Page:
Sometimes an excellent operating system can be made even better
Rosetta Stone Version 3 Russian
Rosetta Stone is a comprehensive computer-based tutor for learning a foreign language.
- Headphones and mic included, six month money-back guarantee
- Expensive, installation is not entirely straightforward
This is not an especially cheap way to learn a language (although probably still less than evening classes) but it certainly maximises on the usefulness of a home PC to learn in a very natural way, without recourse to the jargon of advanced grammar. All you need is the time and concentration to keep following the course, unit by unit in your own time. If you buy direct from Rosetta Stone, a full money-back guarantee is offered if wish to return the package within six months. Version 3 also now includes additional audio CDs, which can be used to reinforce the vocabulary learnt on screen when away from a computer.
Price$ 549.00 (AUD)
Note: Pricing for this product is in US$.
Rosetta Stone is a comprehensive computer-based tutor for learning a foreign language. It expects no previous knowledge or experience in learning your target language, or even in languages in general, instead relying on a purely visual stimulus approach of discovering vocabulary and grammar — just the same as we all did when we learnt our mother tongue as infants.
Rosetta Stone has been producing language software since 1992, and in its latest iteration some small but very useful amendments have been added. New Version 3 courses are available for 25 languages, including all the major European languages, plus others such as Chinese mandarin, Japanese, Polish, Russian and Persian Farsi. We took a look at Rosetta Stone Russian Version 3.
Installation is not entirely straightforward as the company has locked down the program quite tightly to deter additional distribution beyond one household. Unlike previous versions, you're no longer required to keep a CD disc in the computer to authenticate. But you do need to get the installation authorised via an internet connection before it will start.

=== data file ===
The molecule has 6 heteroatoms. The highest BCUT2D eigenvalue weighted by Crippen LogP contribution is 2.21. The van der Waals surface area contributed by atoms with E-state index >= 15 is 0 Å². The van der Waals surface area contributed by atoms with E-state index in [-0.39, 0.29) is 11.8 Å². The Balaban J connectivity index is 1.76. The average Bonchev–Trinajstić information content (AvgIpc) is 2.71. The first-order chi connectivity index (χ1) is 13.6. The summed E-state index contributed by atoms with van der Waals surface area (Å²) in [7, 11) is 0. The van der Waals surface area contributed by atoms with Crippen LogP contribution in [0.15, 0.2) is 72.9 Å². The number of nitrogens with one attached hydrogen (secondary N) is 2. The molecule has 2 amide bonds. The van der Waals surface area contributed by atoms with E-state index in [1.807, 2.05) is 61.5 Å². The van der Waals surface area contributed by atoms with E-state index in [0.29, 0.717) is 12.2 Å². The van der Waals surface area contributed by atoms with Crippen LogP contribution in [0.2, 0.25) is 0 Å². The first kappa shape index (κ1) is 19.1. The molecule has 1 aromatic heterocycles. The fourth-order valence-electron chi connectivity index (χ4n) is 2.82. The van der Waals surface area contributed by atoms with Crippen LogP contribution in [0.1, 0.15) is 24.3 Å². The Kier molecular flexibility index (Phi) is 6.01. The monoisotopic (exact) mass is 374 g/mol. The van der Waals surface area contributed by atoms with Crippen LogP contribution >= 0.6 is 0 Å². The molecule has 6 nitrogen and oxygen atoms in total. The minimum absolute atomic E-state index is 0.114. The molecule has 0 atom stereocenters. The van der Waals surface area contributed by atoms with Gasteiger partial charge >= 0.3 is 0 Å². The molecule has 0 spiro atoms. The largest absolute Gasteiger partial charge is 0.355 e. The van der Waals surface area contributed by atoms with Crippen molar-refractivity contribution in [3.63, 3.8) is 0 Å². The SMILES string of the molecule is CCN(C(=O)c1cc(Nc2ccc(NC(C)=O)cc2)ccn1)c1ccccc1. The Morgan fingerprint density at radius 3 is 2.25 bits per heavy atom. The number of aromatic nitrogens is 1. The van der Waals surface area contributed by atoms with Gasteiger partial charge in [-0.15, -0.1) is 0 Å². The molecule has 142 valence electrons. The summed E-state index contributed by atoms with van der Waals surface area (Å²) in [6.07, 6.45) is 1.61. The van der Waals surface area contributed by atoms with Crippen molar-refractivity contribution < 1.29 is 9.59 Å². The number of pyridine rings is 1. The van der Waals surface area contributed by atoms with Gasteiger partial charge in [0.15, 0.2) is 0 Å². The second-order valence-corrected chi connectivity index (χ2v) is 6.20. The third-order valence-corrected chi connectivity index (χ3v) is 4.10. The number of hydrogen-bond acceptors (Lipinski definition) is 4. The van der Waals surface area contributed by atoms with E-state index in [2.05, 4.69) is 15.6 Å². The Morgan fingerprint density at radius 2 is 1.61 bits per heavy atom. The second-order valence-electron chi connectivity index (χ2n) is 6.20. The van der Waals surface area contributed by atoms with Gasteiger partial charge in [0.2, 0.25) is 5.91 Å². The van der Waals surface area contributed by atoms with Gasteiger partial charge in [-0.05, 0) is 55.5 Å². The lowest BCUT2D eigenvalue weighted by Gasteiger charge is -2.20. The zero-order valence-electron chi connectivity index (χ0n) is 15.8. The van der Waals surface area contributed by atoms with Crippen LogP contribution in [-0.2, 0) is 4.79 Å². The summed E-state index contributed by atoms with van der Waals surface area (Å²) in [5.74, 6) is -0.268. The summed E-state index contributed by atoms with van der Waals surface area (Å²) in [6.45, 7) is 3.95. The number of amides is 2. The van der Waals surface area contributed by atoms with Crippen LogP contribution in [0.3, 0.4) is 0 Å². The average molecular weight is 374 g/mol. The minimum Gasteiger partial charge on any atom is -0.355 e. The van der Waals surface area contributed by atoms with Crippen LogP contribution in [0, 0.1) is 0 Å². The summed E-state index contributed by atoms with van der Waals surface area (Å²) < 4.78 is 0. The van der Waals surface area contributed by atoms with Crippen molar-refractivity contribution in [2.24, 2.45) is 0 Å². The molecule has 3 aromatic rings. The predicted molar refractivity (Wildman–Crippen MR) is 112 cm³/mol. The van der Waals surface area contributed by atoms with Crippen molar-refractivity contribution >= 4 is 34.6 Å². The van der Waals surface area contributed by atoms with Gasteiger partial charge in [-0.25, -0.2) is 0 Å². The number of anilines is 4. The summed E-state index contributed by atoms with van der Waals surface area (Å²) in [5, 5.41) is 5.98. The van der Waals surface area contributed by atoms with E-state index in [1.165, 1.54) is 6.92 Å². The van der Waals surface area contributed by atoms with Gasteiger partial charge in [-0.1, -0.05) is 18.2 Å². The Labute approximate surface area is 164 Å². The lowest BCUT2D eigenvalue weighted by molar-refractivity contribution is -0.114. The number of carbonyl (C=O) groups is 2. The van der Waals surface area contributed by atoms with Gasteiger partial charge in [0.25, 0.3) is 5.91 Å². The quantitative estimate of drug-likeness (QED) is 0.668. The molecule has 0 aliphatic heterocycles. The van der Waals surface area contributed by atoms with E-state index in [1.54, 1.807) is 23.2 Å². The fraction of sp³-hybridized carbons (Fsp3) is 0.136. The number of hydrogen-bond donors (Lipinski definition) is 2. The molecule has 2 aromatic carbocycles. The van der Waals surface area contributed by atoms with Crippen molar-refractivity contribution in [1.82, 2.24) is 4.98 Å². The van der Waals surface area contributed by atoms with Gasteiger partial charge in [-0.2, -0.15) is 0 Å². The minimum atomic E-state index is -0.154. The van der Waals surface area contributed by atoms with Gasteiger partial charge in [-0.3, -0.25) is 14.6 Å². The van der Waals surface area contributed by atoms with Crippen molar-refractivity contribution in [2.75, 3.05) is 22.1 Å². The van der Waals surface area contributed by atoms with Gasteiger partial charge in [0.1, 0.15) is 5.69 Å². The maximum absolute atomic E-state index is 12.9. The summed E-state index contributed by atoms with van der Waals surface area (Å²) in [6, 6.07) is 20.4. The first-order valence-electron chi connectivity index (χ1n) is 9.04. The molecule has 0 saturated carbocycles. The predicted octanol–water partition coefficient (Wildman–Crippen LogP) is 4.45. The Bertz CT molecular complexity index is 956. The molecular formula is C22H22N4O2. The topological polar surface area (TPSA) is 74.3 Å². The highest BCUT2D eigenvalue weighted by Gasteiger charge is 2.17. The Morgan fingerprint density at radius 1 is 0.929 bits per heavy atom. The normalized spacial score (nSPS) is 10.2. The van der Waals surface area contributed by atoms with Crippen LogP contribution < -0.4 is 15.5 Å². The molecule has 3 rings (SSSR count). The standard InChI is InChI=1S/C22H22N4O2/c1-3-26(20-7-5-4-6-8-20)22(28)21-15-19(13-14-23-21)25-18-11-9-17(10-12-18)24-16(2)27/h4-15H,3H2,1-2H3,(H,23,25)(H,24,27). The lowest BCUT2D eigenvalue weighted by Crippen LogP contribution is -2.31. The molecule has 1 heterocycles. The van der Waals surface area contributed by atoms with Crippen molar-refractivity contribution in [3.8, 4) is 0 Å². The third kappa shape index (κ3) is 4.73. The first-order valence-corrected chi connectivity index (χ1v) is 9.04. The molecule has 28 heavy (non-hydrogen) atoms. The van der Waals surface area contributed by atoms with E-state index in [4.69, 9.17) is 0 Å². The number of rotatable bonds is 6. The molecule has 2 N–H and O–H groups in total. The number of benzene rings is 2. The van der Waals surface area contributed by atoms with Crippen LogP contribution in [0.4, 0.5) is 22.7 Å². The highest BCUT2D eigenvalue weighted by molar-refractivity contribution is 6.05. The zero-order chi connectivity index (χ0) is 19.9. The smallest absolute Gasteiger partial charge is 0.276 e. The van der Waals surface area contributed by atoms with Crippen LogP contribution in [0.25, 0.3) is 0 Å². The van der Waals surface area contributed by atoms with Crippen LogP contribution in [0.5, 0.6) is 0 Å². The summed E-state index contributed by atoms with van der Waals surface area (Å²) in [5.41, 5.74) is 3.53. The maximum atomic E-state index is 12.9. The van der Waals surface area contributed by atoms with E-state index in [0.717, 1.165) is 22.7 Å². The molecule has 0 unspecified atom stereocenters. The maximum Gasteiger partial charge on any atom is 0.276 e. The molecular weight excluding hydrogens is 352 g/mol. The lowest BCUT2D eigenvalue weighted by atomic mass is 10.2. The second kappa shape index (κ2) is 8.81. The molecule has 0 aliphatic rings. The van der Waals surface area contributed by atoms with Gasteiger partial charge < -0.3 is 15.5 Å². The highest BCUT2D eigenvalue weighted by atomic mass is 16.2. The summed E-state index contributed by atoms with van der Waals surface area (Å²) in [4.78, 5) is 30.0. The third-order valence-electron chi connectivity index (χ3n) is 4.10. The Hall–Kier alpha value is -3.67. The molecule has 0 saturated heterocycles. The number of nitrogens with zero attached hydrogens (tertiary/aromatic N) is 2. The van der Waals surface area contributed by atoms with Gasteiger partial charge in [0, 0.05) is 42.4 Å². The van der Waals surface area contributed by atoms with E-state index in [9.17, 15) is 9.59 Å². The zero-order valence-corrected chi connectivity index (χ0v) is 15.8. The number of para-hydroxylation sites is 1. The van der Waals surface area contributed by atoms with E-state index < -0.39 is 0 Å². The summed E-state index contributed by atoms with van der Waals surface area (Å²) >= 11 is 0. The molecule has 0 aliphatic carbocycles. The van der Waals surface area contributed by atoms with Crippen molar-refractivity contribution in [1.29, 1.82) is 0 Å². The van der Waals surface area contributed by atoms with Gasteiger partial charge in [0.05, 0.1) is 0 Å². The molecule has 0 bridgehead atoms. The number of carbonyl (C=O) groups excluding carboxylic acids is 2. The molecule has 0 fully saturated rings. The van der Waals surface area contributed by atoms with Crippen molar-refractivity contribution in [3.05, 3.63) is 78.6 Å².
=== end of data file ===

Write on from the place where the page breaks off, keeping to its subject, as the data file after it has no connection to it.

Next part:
You're limited to two installations per copy, and if you wish to transfer to another computer, you're expected to deauthorise one machine first before transfer to the next.
The course starts very simply by teaching you simple nouns such as ‘boy' and ‘girl' by showing relevant images on screen, accompanied by the name in the language's script along with a voice reading it out loud. USB-connected headphones are included with a boom mic, which is pivotal to the Rosetta Stone goal in teaching you to speak in the chosen language.
With the new Version 3, not only do you get to repeat back words, phrases and complete sentences on prompt, but you can see a visual waveform of your voice on-screen. This helps you to master the exact pitching and intonation required to get authentic pronunciation.
Repetion exercises start simply, with just a single word or simple sentence comprising a noun and verb (for example, ‘boy runs' in the Russian language which dispenses with definite articles) and soon builds up to create sophisticated sentences.